State of the art and future directions of scaffold-based bone engineering from a biomaterials perspective

Authors

  • Dietmar Werner Hutmacher,

    Corresponding author
    1. Division of Bioengineering, National University of Singapore, 7 Engineering Dr 1, Singapore 11757
    2. Department of Orthopaedic Surgery, National University of Singapore, 5 Lower Kent Ridge Road, Singapore 119074
    3. Chair for Regenerative Medicine, Queensland University of Technology, Brisbane, Australia
    • Division of Bioengineering, National University of Singapore, 7 Engineering Dr 1, Singapore 117574.
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  • Jan Thorsten Schantz,

    1. Division of Bioengineering, National University of Singapore, 7 Engineering Dr 1, Singapore 11757
    2. Division of Plastic, Aesthetic and Reconstructive Surgery, Department of Surgery, National University Hospital and National University of Singapore
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  • Christopher Xu Fu Lam,

    1. Division of Bioengineering, National University of Singapore, 7 Engineering Dr 1, Singapore 11757
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  • Kim Cheng Tan,

    1. Temasek Engineering School, Temasek Polytechnic, 21 Tampines Avenue 1, Singapore 529757
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  • Thiam Chye Lim

    1. Division of Plastic, Aesthetic and Reconstructive Surgery, Department of Surgery, National University Hospital and National University of Singapore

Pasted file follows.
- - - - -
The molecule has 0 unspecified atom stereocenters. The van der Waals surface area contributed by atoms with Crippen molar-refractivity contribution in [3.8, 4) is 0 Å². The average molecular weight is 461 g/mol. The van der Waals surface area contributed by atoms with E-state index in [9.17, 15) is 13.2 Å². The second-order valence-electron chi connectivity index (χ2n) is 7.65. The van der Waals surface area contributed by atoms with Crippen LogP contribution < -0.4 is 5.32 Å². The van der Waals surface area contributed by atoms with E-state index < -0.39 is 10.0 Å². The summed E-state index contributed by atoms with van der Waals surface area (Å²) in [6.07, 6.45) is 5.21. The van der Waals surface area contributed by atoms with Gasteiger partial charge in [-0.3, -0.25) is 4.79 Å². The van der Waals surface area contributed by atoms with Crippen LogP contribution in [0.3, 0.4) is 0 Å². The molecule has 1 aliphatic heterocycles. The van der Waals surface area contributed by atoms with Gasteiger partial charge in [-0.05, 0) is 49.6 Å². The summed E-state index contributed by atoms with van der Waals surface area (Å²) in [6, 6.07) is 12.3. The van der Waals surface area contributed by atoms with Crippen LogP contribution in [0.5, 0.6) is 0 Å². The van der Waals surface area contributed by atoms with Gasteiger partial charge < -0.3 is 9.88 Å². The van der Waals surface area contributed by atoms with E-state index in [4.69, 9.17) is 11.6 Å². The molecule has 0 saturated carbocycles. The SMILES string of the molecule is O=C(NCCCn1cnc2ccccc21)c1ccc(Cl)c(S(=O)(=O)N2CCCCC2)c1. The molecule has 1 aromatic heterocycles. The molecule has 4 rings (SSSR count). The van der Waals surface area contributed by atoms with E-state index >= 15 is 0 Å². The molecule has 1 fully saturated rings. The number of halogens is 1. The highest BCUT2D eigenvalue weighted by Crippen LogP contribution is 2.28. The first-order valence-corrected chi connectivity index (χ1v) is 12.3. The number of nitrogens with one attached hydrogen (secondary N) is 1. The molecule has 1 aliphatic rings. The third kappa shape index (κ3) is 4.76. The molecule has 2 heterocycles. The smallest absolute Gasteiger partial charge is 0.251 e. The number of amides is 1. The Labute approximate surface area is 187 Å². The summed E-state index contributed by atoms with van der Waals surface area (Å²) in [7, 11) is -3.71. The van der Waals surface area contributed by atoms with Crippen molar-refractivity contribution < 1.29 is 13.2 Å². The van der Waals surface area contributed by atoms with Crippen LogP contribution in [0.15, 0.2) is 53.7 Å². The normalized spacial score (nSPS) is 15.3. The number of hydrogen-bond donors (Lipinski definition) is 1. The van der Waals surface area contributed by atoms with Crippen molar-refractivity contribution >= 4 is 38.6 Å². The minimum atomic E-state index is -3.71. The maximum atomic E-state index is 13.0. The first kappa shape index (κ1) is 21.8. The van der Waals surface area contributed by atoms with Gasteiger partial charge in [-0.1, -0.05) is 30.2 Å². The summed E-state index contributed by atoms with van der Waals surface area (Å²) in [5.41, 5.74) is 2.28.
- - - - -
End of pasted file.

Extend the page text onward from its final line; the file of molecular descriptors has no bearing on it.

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Abstract

Scaffold-based bone tissue engineering aims to repair/regenerate bone defects. Such a treatment concept involves seeding autologous osteogenic cells throughout a biodegradable scaffold to create a scaffold–cell hybrid that may be called a tissue-engineered construct (TEC). A variety of materials and scaffolding fabrication techniques for bone tissue engineering have been investigated over the past two decades. This review aims to discuss the advances in bone engineering from a scaffold material point of view. In the first part the reader is introduced to the basic principles of bone engineering. The important properties of the biomaterials and the scaffold design in the making of tissue engineered bone constructs are discussed in detail, with special emphasis placed on the new material developments, namely composites made of synthetic polymers and calcium phosphates. Advantages and limitations of these materials are analysed along with various architectural parameters of scaffolds important for bone tissue engineering, e.g. porosity, pore size, interconnectivity and pore-wall microstructures. Copyright © 2007 John Wiley & Sons, Ltd.

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